"All for our Country":
The motto has always been part of the state seal but there is no documented source of its originality.
Nevada entered the Union as a state during the Civil War and just before the presidential election of 1864. The Constitutional Convention met in Carson City on July 4, 1864, one year after the battle at Gettysburg. The Union needed another state, another supporter of President Lincoln, to prove to the Confederacy that the Union was strong. Patriotism was running high here and those assembled for the Convention felt very loyal to the Union and quite willing to do what they could to support it.
Article V, Section 15 of the Nevada Constitution states that there is to be a state seal. In the second legislative session (1866), Assemblyman A. B. Elliot of Storey County introduced Bill 26. It was read and referred to the Committee on State Library. They returned it to the Assembly for another reading. It passed there and went to the Senate.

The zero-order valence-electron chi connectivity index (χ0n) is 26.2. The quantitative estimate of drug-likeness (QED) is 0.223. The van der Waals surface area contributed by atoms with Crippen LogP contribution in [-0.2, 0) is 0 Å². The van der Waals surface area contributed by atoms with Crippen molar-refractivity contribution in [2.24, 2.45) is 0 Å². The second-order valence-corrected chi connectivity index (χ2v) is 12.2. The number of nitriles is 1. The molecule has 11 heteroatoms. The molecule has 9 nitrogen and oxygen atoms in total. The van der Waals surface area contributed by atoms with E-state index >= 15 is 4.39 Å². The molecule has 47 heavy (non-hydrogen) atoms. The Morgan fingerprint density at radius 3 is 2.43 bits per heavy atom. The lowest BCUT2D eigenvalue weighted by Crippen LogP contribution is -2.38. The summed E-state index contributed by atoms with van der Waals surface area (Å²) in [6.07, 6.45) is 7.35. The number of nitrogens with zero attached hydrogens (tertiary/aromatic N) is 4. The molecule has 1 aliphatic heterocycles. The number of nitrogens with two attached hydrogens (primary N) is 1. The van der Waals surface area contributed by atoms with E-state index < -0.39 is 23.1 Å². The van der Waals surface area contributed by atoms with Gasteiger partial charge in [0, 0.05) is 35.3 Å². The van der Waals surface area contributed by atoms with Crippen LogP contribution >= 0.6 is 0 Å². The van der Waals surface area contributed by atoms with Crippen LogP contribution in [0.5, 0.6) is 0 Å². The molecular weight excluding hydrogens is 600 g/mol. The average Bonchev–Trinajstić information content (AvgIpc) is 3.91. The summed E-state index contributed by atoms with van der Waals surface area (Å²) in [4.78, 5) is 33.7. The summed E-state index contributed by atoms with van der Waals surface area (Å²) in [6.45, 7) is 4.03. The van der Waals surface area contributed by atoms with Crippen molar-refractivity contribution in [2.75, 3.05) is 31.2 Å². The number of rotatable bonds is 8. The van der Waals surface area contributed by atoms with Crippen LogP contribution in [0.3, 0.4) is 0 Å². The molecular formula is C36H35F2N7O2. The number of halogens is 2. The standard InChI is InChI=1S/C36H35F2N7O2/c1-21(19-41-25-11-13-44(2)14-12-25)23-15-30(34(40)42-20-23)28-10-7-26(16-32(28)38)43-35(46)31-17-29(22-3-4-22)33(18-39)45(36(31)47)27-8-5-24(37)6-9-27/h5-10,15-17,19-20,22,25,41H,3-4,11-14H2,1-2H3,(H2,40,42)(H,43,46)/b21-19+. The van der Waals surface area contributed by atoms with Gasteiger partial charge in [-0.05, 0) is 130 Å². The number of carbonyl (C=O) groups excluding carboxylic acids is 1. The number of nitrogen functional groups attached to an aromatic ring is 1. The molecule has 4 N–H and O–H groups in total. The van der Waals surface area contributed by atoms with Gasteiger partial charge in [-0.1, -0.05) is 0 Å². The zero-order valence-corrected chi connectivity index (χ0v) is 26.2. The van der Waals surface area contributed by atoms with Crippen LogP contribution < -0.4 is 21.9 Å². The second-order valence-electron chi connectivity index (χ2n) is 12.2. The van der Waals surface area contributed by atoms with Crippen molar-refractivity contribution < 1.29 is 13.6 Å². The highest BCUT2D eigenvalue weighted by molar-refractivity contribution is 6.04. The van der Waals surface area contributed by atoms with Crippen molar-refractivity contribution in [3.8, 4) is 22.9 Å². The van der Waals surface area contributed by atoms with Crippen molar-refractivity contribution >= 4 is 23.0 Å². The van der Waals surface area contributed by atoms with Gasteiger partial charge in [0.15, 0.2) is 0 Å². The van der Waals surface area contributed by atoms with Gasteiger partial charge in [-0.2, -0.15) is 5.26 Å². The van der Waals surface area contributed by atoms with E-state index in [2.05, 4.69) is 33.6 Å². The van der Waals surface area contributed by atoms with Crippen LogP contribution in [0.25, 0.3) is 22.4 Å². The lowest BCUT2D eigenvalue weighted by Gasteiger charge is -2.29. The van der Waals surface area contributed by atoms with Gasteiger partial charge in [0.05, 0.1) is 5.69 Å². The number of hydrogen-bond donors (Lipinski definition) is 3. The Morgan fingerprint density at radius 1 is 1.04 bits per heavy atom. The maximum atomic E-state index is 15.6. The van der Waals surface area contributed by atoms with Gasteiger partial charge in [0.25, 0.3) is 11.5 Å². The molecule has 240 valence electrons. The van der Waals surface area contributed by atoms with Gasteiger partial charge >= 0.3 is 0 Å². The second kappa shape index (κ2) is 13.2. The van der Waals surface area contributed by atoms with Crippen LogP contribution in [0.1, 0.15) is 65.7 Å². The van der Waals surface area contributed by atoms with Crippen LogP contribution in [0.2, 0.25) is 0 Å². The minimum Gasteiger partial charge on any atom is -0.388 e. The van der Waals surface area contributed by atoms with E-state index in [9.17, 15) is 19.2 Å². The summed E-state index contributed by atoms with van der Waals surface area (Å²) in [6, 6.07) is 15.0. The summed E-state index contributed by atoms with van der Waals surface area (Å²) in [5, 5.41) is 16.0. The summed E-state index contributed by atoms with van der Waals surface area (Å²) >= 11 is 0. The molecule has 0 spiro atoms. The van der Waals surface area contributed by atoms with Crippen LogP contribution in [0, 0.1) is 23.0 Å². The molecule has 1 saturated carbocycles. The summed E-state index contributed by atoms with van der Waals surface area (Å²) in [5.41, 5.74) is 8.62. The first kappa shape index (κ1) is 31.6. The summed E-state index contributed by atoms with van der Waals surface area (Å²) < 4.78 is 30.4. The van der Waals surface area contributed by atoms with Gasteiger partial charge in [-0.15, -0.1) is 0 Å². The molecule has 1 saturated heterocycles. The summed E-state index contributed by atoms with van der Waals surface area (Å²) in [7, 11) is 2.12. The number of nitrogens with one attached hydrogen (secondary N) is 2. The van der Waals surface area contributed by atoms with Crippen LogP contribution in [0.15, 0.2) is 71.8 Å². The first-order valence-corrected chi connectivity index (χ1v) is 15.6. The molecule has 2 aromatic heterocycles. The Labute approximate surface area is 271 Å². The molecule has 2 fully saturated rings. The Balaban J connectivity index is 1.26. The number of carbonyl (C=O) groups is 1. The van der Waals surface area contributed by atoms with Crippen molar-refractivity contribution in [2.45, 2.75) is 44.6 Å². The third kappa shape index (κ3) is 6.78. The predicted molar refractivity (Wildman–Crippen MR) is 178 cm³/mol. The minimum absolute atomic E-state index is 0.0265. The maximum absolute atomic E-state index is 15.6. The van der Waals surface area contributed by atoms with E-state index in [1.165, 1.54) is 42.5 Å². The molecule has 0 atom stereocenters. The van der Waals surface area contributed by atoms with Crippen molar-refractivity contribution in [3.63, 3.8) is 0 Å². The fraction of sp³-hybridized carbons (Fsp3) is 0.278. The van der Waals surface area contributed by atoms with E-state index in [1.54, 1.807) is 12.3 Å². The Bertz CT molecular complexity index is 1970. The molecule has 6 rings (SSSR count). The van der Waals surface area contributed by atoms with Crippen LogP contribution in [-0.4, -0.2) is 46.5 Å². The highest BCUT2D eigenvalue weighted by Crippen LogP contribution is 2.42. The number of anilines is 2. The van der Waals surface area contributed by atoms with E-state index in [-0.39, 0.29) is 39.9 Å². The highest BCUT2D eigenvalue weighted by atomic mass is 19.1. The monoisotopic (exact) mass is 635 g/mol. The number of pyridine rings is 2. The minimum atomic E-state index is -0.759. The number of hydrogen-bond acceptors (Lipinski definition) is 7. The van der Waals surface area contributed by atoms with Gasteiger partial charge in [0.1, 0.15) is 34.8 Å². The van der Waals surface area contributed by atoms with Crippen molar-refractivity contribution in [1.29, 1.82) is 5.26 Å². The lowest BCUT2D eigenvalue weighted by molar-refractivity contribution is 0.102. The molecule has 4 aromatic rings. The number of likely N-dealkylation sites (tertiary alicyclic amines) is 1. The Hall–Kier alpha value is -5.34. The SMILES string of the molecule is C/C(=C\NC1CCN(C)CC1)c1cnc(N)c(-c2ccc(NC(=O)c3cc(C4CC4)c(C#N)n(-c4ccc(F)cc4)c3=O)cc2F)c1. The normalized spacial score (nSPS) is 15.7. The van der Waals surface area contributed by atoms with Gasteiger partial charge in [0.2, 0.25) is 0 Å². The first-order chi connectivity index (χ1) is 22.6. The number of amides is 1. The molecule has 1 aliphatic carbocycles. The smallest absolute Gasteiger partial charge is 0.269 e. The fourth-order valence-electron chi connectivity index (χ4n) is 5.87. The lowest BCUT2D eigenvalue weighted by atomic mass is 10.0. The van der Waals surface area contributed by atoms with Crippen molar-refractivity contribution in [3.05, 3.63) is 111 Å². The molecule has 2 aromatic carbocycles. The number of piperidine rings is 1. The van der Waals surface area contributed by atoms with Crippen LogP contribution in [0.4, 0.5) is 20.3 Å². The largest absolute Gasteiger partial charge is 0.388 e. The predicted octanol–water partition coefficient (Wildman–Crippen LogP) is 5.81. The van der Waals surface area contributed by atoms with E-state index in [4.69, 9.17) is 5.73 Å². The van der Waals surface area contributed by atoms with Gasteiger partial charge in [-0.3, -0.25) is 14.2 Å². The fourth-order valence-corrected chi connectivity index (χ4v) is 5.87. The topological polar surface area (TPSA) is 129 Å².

In the Senate, AB26 was referred to the Committee on State Affairs. On February 19, 1866, Senator Lockwood reported that the Committee had AB26 under consideration, had come to a favorable conclusion thereon, and directed their chairman to report the same to the Senate, without amendment, and recommended its passage. On the third reading it passed 12-1.
The statutes of 1866 (chapter XLI) gives a complete description of the design. The last sentence reads "In an outer circle, the words, "The Great Seal of the State of Nevada," to be engraven with these words, for the motto of our State, "All for Our Country."
Unfortunately, there are no records of the committee proceedings, discussions, nor any legislature's discussion of the seal, to tell us how or why or who came up with "All for our country."